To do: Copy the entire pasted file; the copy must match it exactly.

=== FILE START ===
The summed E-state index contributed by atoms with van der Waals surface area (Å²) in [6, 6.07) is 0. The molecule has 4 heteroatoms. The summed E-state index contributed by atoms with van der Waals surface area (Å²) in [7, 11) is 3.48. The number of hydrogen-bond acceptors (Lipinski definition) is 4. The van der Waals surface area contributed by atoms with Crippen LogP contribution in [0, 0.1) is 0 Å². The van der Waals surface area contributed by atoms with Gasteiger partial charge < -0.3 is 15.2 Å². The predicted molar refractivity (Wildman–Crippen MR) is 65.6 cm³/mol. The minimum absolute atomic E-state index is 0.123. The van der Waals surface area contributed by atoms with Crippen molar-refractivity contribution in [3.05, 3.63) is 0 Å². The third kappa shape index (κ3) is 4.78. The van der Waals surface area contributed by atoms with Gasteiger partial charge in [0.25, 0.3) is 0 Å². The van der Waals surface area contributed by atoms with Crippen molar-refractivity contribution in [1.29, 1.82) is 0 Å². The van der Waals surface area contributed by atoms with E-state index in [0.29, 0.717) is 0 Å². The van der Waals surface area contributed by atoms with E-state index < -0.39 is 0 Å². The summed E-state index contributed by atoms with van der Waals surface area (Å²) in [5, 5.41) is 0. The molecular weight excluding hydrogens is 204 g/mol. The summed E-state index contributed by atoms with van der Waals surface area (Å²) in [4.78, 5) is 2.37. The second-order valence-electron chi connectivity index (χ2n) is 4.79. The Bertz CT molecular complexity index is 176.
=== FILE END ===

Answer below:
The summed E-state index contributed by atoms with van der Waals surface area (Å²) in [6, 6.07) is 0. The molecule has 4 heteroatoms. The summed E-state index contributed by atoms with van der Waals surface area (Å²) in [7, 11) is 3.48. The number of hydrogen-bond acceptors (Lipinski definition) is 4. The van der Waals surface area contributed by atoms with Crippen LogP contribution in [0, 0.1) is 0 Å². The van der Waals surface area contributed by atoms with Gasteiger partial charge < -0.3 is 15.2 Å². The predicted molar refractivity (Wildman–Crippen MR) is 65.6 cm³/mol. The minimum absolute atomic E-state index is 0.123. The van der Waals surface area contributed by atoms with Crippen molar-refractivity contribution in [3.05, 3.63) is 0 Å². The third kappa shape index (κ3) is 4.78. The van der Waals surface area contributed by atoms with Gasteiger partial charge in [0.25, 0.3) is 0 Å². The van der Waals surface area contributed by atoms with Crippen molar-refractivity contribution in [1.29, 1.82) is 0 Å². The van der Waals surface area contributed by atoms with E-state index in [0.29, 0.717) is 0 Å². The van der Waals surface area contributed by atoms with E-state index < -0.39 is 0 Å². The summed E-state index contributed by atoms with van der Waals surface area (Å²) in [5, 5.41) is 0. The molecular weight excluding hydrogens is 204 g/mol. The summed E-state index contributed by atoms with van der Waals surface area (Å²) in [4.78, 5) is 2.37. The second-order valence-electron chi connectivity index (χ2n) is 4.79. The Bertz CT molecular complexity index is 176.